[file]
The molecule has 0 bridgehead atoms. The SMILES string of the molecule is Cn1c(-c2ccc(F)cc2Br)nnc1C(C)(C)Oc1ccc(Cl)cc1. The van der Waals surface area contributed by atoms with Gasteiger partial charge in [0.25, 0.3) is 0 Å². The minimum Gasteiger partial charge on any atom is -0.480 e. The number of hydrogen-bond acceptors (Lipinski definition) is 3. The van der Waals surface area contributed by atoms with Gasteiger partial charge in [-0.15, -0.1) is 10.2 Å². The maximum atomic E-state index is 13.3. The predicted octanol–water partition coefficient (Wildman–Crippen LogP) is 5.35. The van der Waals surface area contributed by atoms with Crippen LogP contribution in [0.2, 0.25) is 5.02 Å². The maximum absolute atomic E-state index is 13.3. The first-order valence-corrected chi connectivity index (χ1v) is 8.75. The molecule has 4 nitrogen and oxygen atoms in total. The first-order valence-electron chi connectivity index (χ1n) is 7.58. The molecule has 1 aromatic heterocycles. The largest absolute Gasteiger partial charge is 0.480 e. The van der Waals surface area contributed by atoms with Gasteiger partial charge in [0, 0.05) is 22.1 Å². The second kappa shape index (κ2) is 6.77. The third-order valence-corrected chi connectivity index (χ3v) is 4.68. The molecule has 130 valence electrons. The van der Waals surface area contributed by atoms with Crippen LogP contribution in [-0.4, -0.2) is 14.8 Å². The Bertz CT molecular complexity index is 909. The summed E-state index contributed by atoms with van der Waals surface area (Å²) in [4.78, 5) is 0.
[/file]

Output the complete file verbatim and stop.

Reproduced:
The molecule has 0 bridgehead atoms. The SMILES string of the molecule is Cn1c(-c2ccc(F)cc2Br)nnc1C(C)(C)Oc1ccc(Cl)cc1. The van der Waals surface area contributed by atoms with Gasteiger partial charge in [0.25, 0.3) is 0 Å². The minimum Gasteiger partial charge on any atom is -0.480 e. The number of hydrogen-bond acceptors (Lipinski definition) is 3. The van der Waals surface area contributed by atoms with Gasteiger partial charge in [-0.15, -0.1) is 10.2 Å². The maximum atomic E-state index is 13.3. The predicted octanol–water partition coefficient (Wildman–Crippen LogP) is 5.35. The van der Waals surface area contributed by atoms with Crippen LogP contribution in [0.2, 0.25) is 5.02 Å². The maximum absolute atomic E-state index is 13.3. The first-order valence-corrected chi connectivity index (χ1v) is 8.75. The molecule has 4 nitrogen and oxygen atoms in total. The first-order valence-electron chi connectivity index (χ1n) is 7.58. The molecule has 1 aromatic heterocycles. The largest absolute Gasteiger partial charge is 0.480 e. The van der Waals surface area contributed by atoms with Gasteiger partial charge in [0, 0.05) is 22.1 Å². The second kappa shape index (κ2) is 6.77. The third-order valence-corrected chi connectivity index (χ3v) is 4.68. The molecule has 130 valence electrons. The van der Waals surface area contributed by atoms with Crippen LogP contribution in [-0.4, -0.2) is 14.8 Å². The Bertz CT molecular complexity index is 909. The summed E-state index contributed by atoms with van der Waals surface area (Å²) in [4.78, 5) is 0.